Mental Health Check In With Rachel Gersten
Rachel Gersten is a licensed therapist and the co-founder of Viva Wellness, a mental health practice & wellness company based in Brooklyn. She believes that a healthy lifestyle looks different on everyone, and works closely with clients to help them achieve goals that are realistic for them. When she’s not busy working, you can find her running in Central Park, cheering on her sports teams, or thinking about the next time she’s going to eat.
What are your top tips for maintaining mental health at a time like this?
I’ve created a “rule” that I use with clients who are going through a personal crisis (even when we’re not in a pandemic!) and looking for guidance in how to cope and get through it: nothing that lands you in the hospital or gets you arrested. Everything else goes!
This is, of course, meant to be a little funny but it’s also accurate. There’s no road map for how to handle a situation like this because we’ve never been here. So my biggest tip would be to do whatever feels right to you. You want to sleep later and your schedule allows for it? Perfect. Need to exercise midday? Great! Get the urge to scrub every inch of your apartment? Sounds good, and you’re not alone because I did the exact same thing. Adding extra pressure to stick to what you “should” be doing isn’t ever helpful, but especially not right now when everything is so much harder.
After that, I would say to maintain as much joy in your life as you can. A lot of what we love has been canceled (at least for now!). Hold on to whatever you’re still able to participate in and make sure that doesn’t fall by the wayside.
Lastly, I would say to really prioritize your own well being. It’s easy to let our mental health (and health in general) fall to the end of the to do list, and that might be sustainable for a while in normal times, but it definitely isn’t sustainable now. Take care of yourself first, even if that’s just in small ways like making sure you’re eating well or taking a break when you feel overwhelmed.
What are some of the common themes you’re seeing in people dealing with this pandemic, and how are you helping them to navigate it?
Even the most spontaneous, go with the flow person doesn’t like to live in a world with this much uncertainty where they can’t even plan two weeks in advance if they wanted to. We like to feel as if we have some control over what’s happening to us and right now, we don’t. It’s incredibly stressful and on top of that, a lot of our coping mechanisms that we use for stressful situations aren’t available to us. We’re all working towards figuring out this temporary normal, but that’s difficult as well because we aren’t really sure how long we’re going to be doing this for. People are not meant to be living this way at all.
I’ve been working hard to reassure my clients that it’s okay to be frustrated, sad, angry, scared, or anything else that comes up. That’s not going to go away. We can manage those feelings, but they’re going to still be around. It’s a global pandemic! We’re supposed to be scared! But if we can shift that energy away from trying to “get rid of” those emotions and more towards coping, it’s a much better use of energy. Attempting to make feelings, especially ones that are very appropriate for the situation, is kind of like trying to make it stop raining. It’s not going to happen. It’s probably better to just grab an umbrella and make it work. Instead of “Why am I feeling this way?” ask yourself “What do I need right now because I am feeling this way?”.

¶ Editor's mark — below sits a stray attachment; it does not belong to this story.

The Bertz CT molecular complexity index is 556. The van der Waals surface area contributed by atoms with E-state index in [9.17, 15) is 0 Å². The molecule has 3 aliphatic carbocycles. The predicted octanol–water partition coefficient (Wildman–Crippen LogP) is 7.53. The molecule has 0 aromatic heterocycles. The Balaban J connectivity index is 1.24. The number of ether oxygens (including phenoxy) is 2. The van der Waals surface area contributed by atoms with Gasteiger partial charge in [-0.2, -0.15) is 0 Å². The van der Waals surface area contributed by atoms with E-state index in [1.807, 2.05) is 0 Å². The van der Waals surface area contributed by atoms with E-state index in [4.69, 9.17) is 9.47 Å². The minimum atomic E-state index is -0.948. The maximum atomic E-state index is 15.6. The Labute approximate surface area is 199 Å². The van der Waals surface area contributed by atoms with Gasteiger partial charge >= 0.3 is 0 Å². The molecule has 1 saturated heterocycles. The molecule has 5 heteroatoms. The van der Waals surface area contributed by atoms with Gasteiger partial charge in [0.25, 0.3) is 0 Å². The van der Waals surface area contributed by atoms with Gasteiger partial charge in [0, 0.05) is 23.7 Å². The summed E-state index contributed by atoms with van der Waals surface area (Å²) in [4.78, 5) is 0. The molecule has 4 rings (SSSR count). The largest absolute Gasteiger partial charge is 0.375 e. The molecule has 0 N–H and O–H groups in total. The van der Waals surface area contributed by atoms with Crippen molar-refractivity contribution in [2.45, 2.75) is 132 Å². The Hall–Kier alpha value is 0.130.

What do you do daily to help upkeep your own mental health?
Running! That’s the obvious answer here, right?! Exercise has always been huge for me in getting through the day, and I’m so glad to be able to have it now. I’ve also been making sure to maintain some connection with family and friends while also paying attention to (and honoring) the times that I need to unplug and go off the grid for a while. Something small that has really made a difference is “getting dressed” for work days. Don’t get me wrong, I’m 100% in sweatpants, but I’m still doing my hair, putting make-up on, and getting ready as if I’m going to work in real pants. It helps me feel more alert and productive since there’s still a distinction between work days and the weekends.
What resources do you recommend people looking out for in the wake of this pandemic, or are they any tools that you especially recommend?
The good news is that there are a lot of options available, depending on what works for you! I love the Peloton app for pretty much everything – even if you don’t have the bike! There are guided runs, strength classes, stretching, yoga, and more. I love their restorative yoga especially for a mental health and movement break. They have meditation classes as well, and if that’s your jam, Headspace is also really great. Shine is another great app for stress and anxiety. Journaling is a good tool if you naturally feel better processing emotions while writing, and it’s a good practice to get into if you want to unwind for bed without watching TV or looking at your screens.
If you aren’t already seeing a therapist, you can also get started now, even when things are totally upside down. Therapists should be providing telehealth sessions either by phone or video with the option to transition to in person once all of this is over. I also have to do a shameless plug for my own business, Viva Wellness! We’re accepting new therapy clients and have a bunch of resources on our website (vivawellnessnyc.com) on all different wellness topics.
At the end of the day, it’s all about what works for you and makes it even just a little easier to make it through this difficult time. Whatever you choose, just remember, you CAN do this!